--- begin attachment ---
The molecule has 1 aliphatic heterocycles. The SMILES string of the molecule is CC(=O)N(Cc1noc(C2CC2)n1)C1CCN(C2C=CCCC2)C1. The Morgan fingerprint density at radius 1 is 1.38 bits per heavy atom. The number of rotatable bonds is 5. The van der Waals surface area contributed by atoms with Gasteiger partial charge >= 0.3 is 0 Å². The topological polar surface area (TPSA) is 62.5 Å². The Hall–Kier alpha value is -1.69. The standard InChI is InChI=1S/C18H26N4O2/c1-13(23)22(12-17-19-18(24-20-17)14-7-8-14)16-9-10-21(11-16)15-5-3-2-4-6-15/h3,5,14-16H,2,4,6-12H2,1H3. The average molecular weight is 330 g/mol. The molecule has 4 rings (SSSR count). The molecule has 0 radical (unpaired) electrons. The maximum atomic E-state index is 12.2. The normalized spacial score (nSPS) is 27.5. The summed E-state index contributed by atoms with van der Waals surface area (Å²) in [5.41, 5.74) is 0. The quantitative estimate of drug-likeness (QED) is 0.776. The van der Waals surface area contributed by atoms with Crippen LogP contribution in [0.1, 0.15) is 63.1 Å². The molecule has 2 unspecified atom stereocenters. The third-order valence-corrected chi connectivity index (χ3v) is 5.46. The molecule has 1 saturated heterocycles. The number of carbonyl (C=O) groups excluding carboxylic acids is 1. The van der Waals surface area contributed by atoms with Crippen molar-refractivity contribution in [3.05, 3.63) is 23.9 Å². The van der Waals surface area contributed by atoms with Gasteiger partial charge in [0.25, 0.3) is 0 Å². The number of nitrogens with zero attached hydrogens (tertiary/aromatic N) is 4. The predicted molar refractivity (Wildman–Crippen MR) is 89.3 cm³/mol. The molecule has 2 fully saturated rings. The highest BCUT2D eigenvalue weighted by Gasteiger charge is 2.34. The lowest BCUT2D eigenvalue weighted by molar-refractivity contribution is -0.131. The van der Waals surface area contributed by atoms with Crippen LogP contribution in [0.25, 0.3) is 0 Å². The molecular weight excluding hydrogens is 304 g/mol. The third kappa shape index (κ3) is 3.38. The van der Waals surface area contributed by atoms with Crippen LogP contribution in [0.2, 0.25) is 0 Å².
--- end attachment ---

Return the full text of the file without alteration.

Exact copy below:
The molecule has 1 aliphatic heterocycles. The SMILES string of the molecule is CC(=O)N(Cc1noc(C2CC2)n1)C1CCN(C2C=CCCC2)C1. The Morgan fingerprint density at radius 1 is 1.38 bits per heavy atom. The number of rotatable bonds is 5. The van der Waals surface area contributed by atoms with Gasteiger partial charge >= 0.3 is 0 Å². The topological polar surface area (TPSA) is 62.5 Å². The Hall–Kier alpha value is -1.69. The standard InChI is InChI=1S/C18H26N4O2/c1-13(23)22(12-17-19-18(24-20-17)14-7-8-14)16-9-10-21(11-16)15-5-3-2-4-6-15/h3,5,14-16H,2,4,6-12H2,1H3. The average molecular weight is 330 g/mol. The molecule has 4 rings (SSSR count). The molecule has 0 radical (unpaired) electrons. The maximum atomic E-state index is 12.2. The normalized spacial score (nSPS) is 27.5. The summed E-state index contributed by atoms with van der Waals surface area (Å²) in [5.41, 5.74) is 0. The quantitative estimate of drug-likeness (QED) is 0.776. The van der Waals surface area contributed by atoms with Crippen LogP contribution in [0.1, 0.15) is 63.1 Å². The molecule has 2 unspecified atom stereocenters. The third-order valence-corrected chi connectivity index (χ3v) is 5.46. The molecule has 1 saturated heterocycles. The number of carbonyl (C=O) groups excluding carboxylic acids is 1. The van der Waals surface area contributed by atoms with Crippen molar-refractivity contribution in [3.05, 3.63) is 23.9 Å². The van der Waals surface area contributed by atoms with Gasteiger partial charge in [0.25, 0.3) is 0 Å². The number of nitrogens with zero attached hydrogens (tertiary/aromatic N) is 4. The predicted molar refractivity (Wildman–Crippen MR) is 89.3 cm³/mol. The molecule has 2 fully saturated rings. The highest BCUT2D eigenvalue weighted by Gasteiger charge is 2.34. The lowest BCUT2D eigenvalue weighted by molar-refractivity contribution is -0.131. The van der Waals surface area contributed by atoms with Crippen LogP contribution in [0.25, 0.3) is 0 Å². The molecular weight excluding hydrogens is 304 g/mol. The third kappa shape index (κ3) is 3.38. The van der Waals surface area contributed by atoms with Crippen LogP contribution in [0.2, 0.25) is 0 Å².